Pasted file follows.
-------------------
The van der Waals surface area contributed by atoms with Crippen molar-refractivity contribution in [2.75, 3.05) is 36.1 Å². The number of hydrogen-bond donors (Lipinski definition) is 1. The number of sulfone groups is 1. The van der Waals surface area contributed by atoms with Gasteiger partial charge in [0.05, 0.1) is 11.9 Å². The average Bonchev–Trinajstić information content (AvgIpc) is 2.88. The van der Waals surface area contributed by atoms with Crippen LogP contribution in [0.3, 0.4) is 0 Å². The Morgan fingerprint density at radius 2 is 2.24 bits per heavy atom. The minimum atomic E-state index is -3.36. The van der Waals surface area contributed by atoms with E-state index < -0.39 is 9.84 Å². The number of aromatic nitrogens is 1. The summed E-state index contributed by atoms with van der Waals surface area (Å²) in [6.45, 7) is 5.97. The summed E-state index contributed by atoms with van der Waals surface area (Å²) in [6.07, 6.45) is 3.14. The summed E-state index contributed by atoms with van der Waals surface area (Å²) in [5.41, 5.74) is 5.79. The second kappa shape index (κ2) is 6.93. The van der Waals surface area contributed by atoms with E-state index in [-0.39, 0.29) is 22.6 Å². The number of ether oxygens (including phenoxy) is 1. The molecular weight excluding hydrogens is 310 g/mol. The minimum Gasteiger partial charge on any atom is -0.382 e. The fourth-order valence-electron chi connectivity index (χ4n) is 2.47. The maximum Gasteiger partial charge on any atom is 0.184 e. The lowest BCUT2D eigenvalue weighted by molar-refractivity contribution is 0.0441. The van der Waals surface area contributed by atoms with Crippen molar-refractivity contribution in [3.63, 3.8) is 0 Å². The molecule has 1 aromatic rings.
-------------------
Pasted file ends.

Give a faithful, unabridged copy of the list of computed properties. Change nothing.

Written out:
The van der Waals surface area contributed by atoms with Crippen molar-refractivity contribution in [2.75, 3.05) is 36.1 Å². The number of hydrogen-bond donors (Lipinski definition) is 1. The number of sulfone groups is 1. The van der Waals surface area contributed by atoms with Gasteiger partial charge in [0.05, 0.1) is 11.9 Å². The average Bonchev–Trinajstić information content (AvgIpc) is 2.88. The van der Waals surface area contributed by atoms with Crippen LogP contribution in [0.3, 0.4) is 0 Å². The Morgan fingerprint density at radius 2 is 2.24 bits per heavy atom. The minimum atomic E-state index is -3.36. The van der Waals surface area contributed by atoms with E-state index < -0.39 is 9.84 Å². The number of aromatic nitrogens is 1. The summed E-state index contributed by atoms with van der Waals surface area (Å²) in [6.45, 7) is 5.97. The summed E-state index contributed by atoms with van der Waals surface area (Å²) in [6.07, 6.45) is 3.14. The summed E-state index contributed by atoms with van der Waals surface area (Å²) in [5.41, 5.74) is 5.79. The second kappa shape index (κ2) is 6.93. The van der Waals surface area contributed by atoms with E-state index in [-0.39, 0.29) is 22.6 Å². The number of ether oxygens (including phenoxy) is 1. The molecular weight excluding hydrogens is 310 g/mol. The minimum Gasteiger partial charge on any atom is -0.382 e. The fourth-order valence-electron chi connectivity index (χ4n) is 2.47. The maximum Gasteiger partial charge on any atom is 0.184 e. The lowest BCUT2D eigenvalue weighted by molar-refractivity contribution is 0.0441. The van der Waals surface area contributed by atoms with Crippen molar-refractivity contribution in [3.63, 3.8) is 0 Å². The molecule has 1 aromatic rings.